How the NSK program works
Bearing damage can result from many factors—including incorrect lubrication, improper installation, misalignment, excessive heat and vibration—all of which are daily challenges in industrial operations. Under a typical reconditioning program arrangement, NSK will inspect customer bearings and provide a detailed inspection report along with the reconditioning quote. Working with NSK, customers are then able to proactively identify and correct issues that may be causing the bearing damage and thereby reduce future unexpected downtime.

For multiple sites within a company, NSK can assist in establishing a shared program for reconditioning. Shared programs can help relieve excess inventories, cut costs and provide shorter lead times for all sites. LMT

NSK Corporation
Ann Arbor, MI

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6:00 am
March 1, 2009
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The Green Edge

ASSE Standard Project to Protect Green Workers


The American Society of Safety Engineers (ASSE) recently announced a new A10 Accredited Standards Committee (ASC) standard project to protect the safety and health of workers involved in construction and demolition operations for wind generation/turbine facilities, known as the “American National Standard for the Safe Construction and Demolition of Wind Generation/Turbine Facilities” (A10.21-20xx).

“The committee decided to develop this standard because of the national emphasis on green energy, recognizing that thousands of these ‘green’ structures are going to be built and as such present challenging safety and health issues,” A10 Committee Chair Richard King said.

Ryan J. Jacobson, P.E., manager of wind energy services for Black & Veatch, will serve as the subgroup chair and Walter A. Jones, M.S., associate director, occupational safety and health for Laborers’ Health & Safety Fund of North America, will serve as the A10.21 liaison.

Safety and health issues the A10.21 subgroup will address include working at heights, mechanical assembly of large components, medium voltage electrical safety and working in exposed environments. The subgroup will cite and recognize other existing voluntary national consensus standards in the development process. Major construction on a wind project as well as major activities also will be considered.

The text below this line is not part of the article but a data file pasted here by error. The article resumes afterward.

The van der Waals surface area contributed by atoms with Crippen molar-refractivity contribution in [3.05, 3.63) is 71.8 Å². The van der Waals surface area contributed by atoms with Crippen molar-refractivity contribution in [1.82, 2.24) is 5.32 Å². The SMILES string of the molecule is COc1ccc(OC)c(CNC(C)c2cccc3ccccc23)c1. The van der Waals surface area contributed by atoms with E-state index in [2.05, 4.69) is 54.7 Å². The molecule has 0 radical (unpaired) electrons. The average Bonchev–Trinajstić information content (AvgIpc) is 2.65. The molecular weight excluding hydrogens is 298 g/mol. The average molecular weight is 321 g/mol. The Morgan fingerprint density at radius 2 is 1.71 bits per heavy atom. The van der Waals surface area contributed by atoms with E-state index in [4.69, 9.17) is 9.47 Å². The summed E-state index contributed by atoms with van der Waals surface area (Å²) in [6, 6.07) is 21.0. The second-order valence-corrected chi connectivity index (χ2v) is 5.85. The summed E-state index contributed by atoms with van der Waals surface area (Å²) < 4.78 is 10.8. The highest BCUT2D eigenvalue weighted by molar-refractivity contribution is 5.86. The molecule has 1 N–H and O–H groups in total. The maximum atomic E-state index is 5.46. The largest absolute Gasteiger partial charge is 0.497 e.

ASSE serves as the secretariat for the A10 Accredited Standards Committee on construction and demolition operations. The A10 standards serve as guides to contractors, labor and equipment manufacturers in the construction and demolition industry.

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100%-Recycled Industrial Absorbent

0309-green-edge2Kadant GranTek has enhanced its environmentally friendly granular product offerings with its latest fiber-based absorbent. Gran-sorb industrial absorbent is made from 100% recycled post-consumer paper waste and used for spill cleanup, liquid stabilization, bioremediation and site remediation, among other industrial absorbent uses. This environmentally responsible product absorbs oils, solvents, lubricants, coolants, water and most non-aggressive liquids on contact. While traditional clay-based absorbents are dusty, dirty, have relatively low absorption rates and respiratory drawbacks, Gran-sorb is dust- and silica-free, leaves no stains, cleans up quickly, has low ash content and is safe for disposal by incineration. Additionally, because Gran-sorb is created using fibrous sludge waste from select paper mills, it is safe for both the environment and employee use. It has a weight-to-weight absorbency of one-to-one, meaning 30 lbs. of Gran-sorb will absorb 30 lbs. (or four gallons) of oil. Gran-sorb is available in 30 lb. poly bags, 65 bags per pallet and 1430 bags per palletized truckload.

Kadant GranTek Inc.,
a subsidiary of Kadant Inc.
Green Bay, WI

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ExxonMobil Increases Global Cogeneration Capacity

ExxonMobil recently inaugurated its newest high efficiency cogeneration plant at its Antwerp refinery in Belgium. According to the company, this facility is more efficient than many traditional cogeneration plants because of its heat recovery system. In addition to generating steam, the cogeneration facility utilizes heat created in the gas-turbine exhaust to heat crude oil, the initial step in the process of converting crude oil into refined products. It will generate 125 megawatts and reduce Belgium’s carbon dioxide emissions by approximately 200,000 tonnes per year, the equivalent of removing about 90,000 cars from Europe’s roads.

“This new cogeneration plant allows for the efficient generation of electricity to run pumps, compressors and other equipment in our facilities, while at the same time, producing additional steam that is needed in processes that transform crude oil into refined products,” said Gilbert Asselman, manager of the Antwerp refinery. “With the latest technology, cogeneration is significantly more efficient than traditional methods of producing steam and power separately. This results in lower operating costs and significantly less greenhouse gas emissions.”

With the launch of the Antwerp facility, ExxonMobil now has interests in about 4600 megawatts of cogeneration capacity in about 100 individual installations at more than 30 sites worldwide. Additional new facilities under construction in Singapore and China will increase ExxonMobil’s cogeneration capacity to more than 5000 megawatts in the next three years.